A Storm of Patterns

August 5, 2015

If rain or snow are happening to keep you indoors, here is a suggestion for a simple indoor activity for all our friends in the East Coast (and everywhere else in the world.)  We hope this activity will help you to engage with your young children and keep their minds (and yours) off the storm.  At least for a little while…

 

 

This activity is all about patterns.  We can find patterns all around us and the beauty of patterns is that we can observe them with any of our five senses.  There are patterns in music, maths, science, architecture and practically anywhere you look. So let’s teach our children to identify patterns and fall in love with creating patterns of their own.

Start with simple objects that the child is familiar with. These can be fruit, vegetables, kitchenware, socks and belts, toys, pencils, or books.  Anything can work and as long as you have more than 6 items you will do well.  If you are using big items such as pillows, or shoes, make sure you have enough floor space.

 

Now the fun begins!

 

Invite the child to explore the word ‘REPEAT’ by placing items from the same group in a repetitive order.  Then introduce items from another group and add them in equal intervals to the line you have just created.   You can then ask the child to create his own pattern.  Feel free to provide guidance by asking questions such as: “Which items do you want to use?”; “Which item will come first?"; "What will follow?”; “Is the pattern going in a straight line, is it circular or is it climbing up toward the ceiling?”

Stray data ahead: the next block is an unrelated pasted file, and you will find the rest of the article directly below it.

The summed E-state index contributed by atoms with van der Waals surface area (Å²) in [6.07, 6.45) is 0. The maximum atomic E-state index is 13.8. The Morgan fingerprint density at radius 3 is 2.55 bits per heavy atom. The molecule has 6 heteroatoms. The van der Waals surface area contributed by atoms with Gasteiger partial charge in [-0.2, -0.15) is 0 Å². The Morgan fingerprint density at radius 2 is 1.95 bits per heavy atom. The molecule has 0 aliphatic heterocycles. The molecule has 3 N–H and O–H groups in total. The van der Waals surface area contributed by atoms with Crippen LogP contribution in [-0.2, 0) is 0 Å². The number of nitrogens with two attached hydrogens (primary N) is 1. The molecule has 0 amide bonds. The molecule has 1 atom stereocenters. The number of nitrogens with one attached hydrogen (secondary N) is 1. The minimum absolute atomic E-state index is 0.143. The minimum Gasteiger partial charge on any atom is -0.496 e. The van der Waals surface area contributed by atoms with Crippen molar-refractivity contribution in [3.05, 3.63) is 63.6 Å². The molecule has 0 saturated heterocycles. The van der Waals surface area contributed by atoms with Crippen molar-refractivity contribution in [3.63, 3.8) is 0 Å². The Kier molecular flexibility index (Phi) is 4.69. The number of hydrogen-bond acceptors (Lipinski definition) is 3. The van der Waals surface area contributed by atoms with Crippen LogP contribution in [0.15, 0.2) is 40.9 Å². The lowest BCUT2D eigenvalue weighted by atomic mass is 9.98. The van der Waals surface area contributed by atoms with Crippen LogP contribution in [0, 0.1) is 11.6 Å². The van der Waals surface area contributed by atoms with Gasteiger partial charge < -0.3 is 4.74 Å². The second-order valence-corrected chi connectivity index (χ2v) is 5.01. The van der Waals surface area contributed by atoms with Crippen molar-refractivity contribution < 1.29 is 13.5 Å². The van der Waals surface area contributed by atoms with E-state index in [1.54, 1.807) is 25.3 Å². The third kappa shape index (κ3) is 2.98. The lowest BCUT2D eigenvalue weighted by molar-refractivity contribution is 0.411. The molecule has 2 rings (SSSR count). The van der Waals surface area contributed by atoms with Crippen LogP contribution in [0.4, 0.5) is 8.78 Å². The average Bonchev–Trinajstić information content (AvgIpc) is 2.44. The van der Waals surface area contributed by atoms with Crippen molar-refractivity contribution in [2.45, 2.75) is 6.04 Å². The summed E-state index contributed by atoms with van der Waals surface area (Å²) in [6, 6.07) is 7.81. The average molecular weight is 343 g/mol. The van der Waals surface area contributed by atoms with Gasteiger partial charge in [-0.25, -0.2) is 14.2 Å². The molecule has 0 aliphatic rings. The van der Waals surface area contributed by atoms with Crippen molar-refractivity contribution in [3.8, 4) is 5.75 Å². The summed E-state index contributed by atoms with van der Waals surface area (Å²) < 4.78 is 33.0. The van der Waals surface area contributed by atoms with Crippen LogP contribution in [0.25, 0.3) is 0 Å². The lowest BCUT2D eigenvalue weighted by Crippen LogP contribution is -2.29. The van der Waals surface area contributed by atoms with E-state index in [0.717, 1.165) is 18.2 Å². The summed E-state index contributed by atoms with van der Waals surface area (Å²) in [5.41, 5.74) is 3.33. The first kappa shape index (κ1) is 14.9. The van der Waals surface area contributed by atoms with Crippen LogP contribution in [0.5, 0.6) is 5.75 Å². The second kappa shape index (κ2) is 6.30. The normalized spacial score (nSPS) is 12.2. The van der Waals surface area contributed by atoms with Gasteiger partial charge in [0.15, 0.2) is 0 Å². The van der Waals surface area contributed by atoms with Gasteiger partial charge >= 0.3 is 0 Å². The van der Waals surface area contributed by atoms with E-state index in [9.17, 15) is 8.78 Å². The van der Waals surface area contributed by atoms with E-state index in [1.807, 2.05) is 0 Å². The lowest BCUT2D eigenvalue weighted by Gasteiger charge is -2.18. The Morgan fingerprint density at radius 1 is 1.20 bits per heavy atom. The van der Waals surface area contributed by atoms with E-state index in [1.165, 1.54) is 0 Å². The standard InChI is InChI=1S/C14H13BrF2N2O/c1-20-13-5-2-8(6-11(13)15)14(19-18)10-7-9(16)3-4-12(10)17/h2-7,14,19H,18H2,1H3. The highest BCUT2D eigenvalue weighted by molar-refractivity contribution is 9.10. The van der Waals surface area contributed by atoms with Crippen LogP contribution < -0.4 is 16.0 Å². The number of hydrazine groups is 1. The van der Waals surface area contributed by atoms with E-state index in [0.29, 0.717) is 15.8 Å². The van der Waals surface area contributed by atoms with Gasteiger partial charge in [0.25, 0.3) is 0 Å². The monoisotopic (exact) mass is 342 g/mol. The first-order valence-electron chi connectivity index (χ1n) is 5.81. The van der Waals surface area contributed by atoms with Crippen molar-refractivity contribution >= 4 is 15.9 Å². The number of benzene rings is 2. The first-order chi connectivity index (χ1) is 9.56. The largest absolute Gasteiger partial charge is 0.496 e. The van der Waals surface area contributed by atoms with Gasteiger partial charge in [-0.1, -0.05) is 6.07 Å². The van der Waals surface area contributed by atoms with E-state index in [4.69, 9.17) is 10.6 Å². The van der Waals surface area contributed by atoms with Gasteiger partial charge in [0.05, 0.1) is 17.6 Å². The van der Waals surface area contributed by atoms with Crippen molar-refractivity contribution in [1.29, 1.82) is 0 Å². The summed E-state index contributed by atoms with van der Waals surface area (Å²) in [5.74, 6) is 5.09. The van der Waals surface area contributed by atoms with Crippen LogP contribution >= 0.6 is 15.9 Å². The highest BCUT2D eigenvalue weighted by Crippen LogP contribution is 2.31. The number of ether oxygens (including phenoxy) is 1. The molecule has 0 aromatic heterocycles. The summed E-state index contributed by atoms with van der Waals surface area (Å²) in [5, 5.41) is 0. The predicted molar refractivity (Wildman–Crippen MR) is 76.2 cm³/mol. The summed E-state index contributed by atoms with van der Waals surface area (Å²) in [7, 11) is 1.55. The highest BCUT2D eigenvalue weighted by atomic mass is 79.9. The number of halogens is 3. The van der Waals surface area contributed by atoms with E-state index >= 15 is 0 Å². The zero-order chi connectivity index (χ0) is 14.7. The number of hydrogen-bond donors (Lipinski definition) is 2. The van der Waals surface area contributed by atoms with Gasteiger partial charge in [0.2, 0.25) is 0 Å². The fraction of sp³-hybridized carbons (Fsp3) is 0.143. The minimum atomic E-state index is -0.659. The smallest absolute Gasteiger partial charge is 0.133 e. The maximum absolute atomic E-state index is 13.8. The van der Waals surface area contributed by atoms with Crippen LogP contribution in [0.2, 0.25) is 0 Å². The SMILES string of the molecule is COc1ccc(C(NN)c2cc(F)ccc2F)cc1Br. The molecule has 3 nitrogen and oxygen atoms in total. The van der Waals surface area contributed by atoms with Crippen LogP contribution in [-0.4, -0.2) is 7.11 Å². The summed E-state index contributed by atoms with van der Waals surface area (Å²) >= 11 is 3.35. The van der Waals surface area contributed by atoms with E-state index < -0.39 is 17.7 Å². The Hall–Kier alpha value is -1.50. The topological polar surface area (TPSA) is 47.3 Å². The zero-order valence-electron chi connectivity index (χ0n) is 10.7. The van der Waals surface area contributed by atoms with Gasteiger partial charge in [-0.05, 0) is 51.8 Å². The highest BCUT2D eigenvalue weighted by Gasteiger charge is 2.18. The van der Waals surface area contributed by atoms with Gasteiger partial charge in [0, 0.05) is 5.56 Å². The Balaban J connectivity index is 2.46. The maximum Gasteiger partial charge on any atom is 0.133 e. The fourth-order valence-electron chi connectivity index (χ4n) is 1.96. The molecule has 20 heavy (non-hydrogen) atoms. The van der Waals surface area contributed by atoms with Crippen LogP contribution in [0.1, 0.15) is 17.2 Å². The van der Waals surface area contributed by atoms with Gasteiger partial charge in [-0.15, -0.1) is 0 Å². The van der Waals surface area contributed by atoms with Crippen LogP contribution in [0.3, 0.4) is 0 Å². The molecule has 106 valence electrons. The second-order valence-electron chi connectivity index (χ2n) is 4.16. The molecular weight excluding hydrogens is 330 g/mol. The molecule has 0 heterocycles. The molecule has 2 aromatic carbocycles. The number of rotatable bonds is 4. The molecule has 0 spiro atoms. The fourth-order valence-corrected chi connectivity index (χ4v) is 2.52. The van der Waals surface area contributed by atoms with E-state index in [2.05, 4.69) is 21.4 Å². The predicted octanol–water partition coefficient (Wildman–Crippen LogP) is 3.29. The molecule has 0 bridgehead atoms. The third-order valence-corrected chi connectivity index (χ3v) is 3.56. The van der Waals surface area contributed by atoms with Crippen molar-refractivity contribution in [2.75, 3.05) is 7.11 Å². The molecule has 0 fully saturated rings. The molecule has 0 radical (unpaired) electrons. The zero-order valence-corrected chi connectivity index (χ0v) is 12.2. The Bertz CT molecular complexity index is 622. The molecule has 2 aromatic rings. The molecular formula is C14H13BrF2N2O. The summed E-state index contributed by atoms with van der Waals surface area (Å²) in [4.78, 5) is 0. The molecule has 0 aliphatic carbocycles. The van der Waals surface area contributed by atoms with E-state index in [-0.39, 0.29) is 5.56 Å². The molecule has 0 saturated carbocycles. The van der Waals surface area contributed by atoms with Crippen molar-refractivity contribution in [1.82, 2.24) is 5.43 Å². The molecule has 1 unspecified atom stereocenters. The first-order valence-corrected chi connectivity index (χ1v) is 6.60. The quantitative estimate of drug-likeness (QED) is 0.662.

Whatever pattern you come up with is wonderful.  The child might start with a simple pattern and then, after some trial and error, come up with more complicated combinations.  You might soon realize that you need more floor space or maybe discover that the pattern your child built turned out to be a massive skyscraper…

 

When I do this activity with young children, after we finish creating our patterns, we end up playing a memory game.  We do so by removing one item from each of the patterns we have just created and seeing if the children can remember which item was removed and whether they can place it back in the right place.  You can also create the first sequence of a pattern and then ask your child to repeat that same sequence several times.  Another idea is to go around the house and try to identify patterns in exciting places like the cookie box or the toy cupboard.

 

Build, take apart, explore, and have fun!

Share the patterns your child created with all of us and if you come up with a new game – share that too!

 

 

Please reload

Featured Posts

Creativity Is In The Details

July 28, 2015

1/1
Please reload

Recent Posts

August 8, 2015

August 5, 2015

Please reload

Archive
Please reload

Search By Tags
Please reload

Follow Us
  • Facebook Basic Square
  • Twitter Basic Square
  • Google+ Basic Square
  • t.png
  • f.png
  • Instagram Social Icon